Riley Pass reclamation restores natural landscape and safety
The North Cave Hills of the Custer Gallatin National Forest is home to a diverse natural landscape of sandstone bluffs, prairie grasses, deciduous forests, and ponderosa pine.
It’s a special place. A place of natural beauty and cultural significance.
Riley Pass is also a landscape scarred by strip mining.
“What they left behind is all the sedimentary geology in the Fort Union formation was not only left-over uranium in the coal seams and piles here, but the sedimentary layers also have high levels of arsenic, molybdenum and selenium – all of which are the other contaminants of concern that we are trying to target out here with reclamation. When they left, all of it was left exposed to elements. It’s been subject to erosion, running down the hill off forest and on to private land,” said Kurt Hansen.
Kurt Hansen is the District Ranger responsible for oversight of all activities on the Sioux Ranger District of the Gallatin National Forest. He explains the strip mining occurred throughout the 1950s and 60s to meet Cold War demand for uranium.
“I call it our version of the Gold Rush out here because there was a lot of exploration and some larger mining activities went on,” Hansen said.
Hansen said when he came to Riley Pass nearly 15 years ago, the damage left behind was immense, and the cost of reclamation so great he did not see much hope.
And then in 2015 the Department of Justice stepped in.
“The Department of Justice negotiated a nation-wide lawsuit settlement with Kermac Nuclear Fuels Corporation. A large portion of the money from that lawsuit settlement went to fund the work we are doing out here today,” Hansen said.
Of the $5 billion settlement, more than $150 million is allocated to reclamation of Riley Pass.
Peter Werner is a mining engineer who works for the U.S. Forest Service. He is the on-scene coordinator for the minerals program on the Custer Gallatin National Forest and the project manager of the Riley Pass reclamation project.
“We are very excited about what we are doing out here at Riley Pass, employing something called landform reclamation. What that entails is, we are trying to replicate what the natural landscape looks like,” Werner said.
The Riley Pass landform reclamation project is the first of its kind to take place on a National Forest.
“Historically, mine reclamation employs very geometric forms, long linear slopes, often using non-native materials – concrete, diversion ditches, rip rap ditches, terraces on these slopes. It’s been proven these require a fair amount of care and maintenance over the years. What we are doing here at Riley Pass, is trying to use the natural landform that exists around the site and implement that into our reclamation plan,” Werner said.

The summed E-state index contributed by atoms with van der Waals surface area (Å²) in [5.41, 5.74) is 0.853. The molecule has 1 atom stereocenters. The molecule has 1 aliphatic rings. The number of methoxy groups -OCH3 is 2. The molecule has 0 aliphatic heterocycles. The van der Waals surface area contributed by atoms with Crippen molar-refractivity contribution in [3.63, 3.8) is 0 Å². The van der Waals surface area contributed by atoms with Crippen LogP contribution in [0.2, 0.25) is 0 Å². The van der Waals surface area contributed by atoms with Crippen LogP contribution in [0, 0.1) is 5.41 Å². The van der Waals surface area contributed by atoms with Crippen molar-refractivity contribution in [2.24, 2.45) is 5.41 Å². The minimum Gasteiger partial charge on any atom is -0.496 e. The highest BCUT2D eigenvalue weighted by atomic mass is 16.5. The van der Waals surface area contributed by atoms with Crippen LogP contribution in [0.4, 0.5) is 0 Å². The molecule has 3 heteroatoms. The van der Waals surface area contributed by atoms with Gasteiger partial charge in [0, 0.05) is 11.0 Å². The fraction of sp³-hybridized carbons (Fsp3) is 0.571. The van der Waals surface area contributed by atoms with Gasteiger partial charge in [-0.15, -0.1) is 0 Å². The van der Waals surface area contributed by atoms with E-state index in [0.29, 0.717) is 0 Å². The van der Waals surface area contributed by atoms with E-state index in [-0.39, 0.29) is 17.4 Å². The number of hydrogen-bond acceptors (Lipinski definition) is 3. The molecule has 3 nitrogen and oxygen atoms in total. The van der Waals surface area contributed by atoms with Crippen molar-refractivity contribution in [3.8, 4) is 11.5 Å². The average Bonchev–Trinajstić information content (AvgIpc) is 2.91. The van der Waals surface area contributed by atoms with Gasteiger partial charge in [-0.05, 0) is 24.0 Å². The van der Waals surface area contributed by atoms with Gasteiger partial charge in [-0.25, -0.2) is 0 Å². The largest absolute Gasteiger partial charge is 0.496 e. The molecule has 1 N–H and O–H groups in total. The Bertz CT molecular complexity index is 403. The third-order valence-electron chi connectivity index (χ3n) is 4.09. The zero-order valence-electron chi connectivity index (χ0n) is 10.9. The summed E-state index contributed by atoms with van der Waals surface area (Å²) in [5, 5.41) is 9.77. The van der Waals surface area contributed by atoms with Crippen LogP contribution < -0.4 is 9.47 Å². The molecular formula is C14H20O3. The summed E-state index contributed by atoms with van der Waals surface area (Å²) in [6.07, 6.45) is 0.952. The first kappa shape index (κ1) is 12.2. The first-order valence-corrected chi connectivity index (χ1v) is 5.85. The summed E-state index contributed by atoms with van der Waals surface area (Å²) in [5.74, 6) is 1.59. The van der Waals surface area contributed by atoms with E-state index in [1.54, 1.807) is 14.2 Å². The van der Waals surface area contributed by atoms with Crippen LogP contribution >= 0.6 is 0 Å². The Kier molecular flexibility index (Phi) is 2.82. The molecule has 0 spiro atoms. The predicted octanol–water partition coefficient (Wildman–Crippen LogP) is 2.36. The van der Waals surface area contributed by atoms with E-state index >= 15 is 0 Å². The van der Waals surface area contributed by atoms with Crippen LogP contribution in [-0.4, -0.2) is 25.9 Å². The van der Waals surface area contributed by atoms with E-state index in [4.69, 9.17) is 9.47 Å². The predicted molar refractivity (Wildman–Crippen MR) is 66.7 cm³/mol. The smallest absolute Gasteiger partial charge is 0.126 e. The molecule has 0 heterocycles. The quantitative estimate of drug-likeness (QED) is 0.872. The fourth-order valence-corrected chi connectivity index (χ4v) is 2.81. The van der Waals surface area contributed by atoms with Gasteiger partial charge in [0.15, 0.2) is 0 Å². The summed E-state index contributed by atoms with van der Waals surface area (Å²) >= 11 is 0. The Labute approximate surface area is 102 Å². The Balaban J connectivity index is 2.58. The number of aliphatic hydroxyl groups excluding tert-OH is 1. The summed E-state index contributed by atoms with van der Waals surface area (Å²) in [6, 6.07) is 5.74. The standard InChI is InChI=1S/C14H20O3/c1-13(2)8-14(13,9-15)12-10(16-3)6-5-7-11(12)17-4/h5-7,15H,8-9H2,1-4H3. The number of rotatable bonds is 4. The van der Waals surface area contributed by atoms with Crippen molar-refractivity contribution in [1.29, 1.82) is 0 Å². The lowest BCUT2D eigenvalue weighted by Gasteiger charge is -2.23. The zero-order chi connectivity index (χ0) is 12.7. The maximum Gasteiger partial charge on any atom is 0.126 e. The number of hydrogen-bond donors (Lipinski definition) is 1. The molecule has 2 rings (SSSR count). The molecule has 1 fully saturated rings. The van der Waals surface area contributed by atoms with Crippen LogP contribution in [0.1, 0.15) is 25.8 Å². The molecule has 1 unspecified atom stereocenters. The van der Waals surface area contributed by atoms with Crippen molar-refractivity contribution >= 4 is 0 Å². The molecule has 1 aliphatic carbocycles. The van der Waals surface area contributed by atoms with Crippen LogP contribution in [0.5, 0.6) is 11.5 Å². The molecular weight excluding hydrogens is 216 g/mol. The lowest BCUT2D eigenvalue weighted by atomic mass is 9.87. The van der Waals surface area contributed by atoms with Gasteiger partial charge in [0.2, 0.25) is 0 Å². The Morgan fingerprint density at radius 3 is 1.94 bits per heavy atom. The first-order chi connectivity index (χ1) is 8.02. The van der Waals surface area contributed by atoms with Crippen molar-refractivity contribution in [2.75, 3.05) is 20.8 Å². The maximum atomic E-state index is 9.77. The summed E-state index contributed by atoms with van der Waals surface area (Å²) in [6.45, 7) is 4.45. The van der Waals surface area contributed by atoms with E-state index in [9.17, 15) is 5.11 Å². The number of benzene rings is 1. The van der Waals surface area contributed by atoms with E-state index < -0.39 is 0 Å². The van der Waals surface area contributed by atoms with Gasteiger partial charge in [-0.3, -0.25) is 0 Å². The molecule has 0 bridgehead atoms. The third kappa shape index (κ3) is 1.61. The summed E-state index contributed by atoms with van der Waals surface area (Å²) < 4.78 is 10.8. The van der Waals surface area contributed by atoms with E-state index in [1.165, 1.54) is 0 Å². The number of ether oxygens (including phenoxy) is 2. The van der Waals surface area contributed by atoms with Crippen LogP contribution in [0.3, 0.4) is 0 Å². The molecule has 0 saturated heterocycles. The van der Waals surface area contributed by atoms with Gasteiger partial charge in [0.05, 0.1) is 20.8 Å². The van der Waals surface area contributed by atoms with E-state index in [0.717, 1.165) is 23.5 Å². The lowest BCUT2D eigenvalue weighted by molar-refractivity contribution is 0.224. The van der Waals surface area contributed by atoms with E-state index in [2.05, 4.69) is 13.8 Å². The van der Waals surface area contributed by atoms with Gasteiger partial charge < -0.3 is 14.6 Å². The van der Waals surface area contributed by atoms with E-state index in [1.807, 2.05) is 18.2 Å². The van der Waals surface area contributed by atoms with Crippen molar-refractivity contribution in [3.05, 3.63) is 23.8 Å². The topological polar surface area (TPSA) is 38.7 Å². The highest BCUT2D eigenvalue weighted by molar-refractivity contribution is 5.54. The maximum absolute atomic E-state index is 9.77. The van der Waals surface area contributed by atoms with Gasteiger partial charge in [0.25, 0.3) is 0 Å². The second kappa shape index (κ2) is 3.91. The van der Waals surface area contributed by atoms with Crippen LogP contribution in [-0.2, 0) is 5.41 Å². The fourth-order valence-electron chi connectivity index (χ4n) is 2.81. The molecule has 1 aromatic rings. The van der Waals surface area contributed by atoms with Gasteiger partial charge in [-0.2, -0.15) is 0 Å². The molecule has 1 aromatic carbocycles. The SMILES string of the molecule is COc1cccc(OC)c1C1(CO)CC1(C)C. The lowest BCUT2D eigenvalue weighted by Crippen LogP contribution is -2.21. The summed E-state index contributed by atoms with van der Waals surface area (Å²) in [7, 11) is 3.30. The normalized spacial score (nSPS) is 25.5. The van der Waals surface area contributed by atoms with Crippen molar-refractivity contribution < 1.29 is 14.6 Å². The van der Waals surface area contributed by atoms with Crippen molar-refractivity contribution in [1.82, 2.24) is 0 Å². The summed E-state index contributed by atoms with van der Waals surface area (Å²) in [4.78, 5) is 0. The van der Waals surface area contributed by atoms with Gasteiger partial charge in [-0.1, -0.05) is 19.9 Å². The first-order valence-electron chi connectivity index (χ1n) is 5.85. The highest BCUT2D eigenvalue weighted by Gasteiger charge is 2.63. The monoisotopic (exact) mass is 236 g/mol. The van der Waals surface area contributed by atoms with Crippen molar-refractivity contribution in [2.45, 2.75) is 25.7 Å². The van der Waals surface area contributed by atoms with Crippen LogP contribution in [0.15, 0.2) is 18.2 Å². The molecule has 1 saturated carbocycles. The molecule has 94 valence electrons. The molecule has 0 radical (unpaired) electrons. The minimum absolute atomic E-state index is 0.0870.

Utilizing historical maps, pre-mining photos of the area, and the surrounding landscape as a guide, reclamation designs are created with specialized software, and GPS-guided construction equipment, is used to shape the landscape to what it originally looked like.
“I mean literally, these guys are driving around in bulldozers looking at a computer screen that is saying “dig here,” “fill here,” all across these steep slopes out here,” Hansen said.
One of the first steps to landform reclamation in Riley Pass is locating the rimrock.
“There is a sandstone ledge that defines all the buttes in this area. …That is our anchor point where we begin all our designs,” Werner said
Reclamation work is currently underway on Bluff B and Beth Kalisiak, president of Young Gun Construction manages the team working to uncover the rimrock.
“Today we have Mick in the excavator, he is trying to find the edge and depth of the bluff so the engineering company, Tetra Tech can come in and design the area to pre-mining conditions,” Kalisiak said.
These towering sandstone bluffs, according to Peter Werner are more than unique geological features, for many, he says, they hold cultural significance.
“This is arguably one of the highest concentrations of historical and religious artifacts in the Northern Great Plains. It carries a great deal of importance to the First Peoples,” Werner said.
Since 2015, 120 acres of landscape have been reclaimed. An important aspect of the Riley Pass landform reclamation project is containing harmful minerals, so the land is once again safe for all.
Riley Pass reclamation is the focus of an upcoming Dakota Life segment and to learn more and stay up to date on the progress of this reclamation project, visit sdpb.org.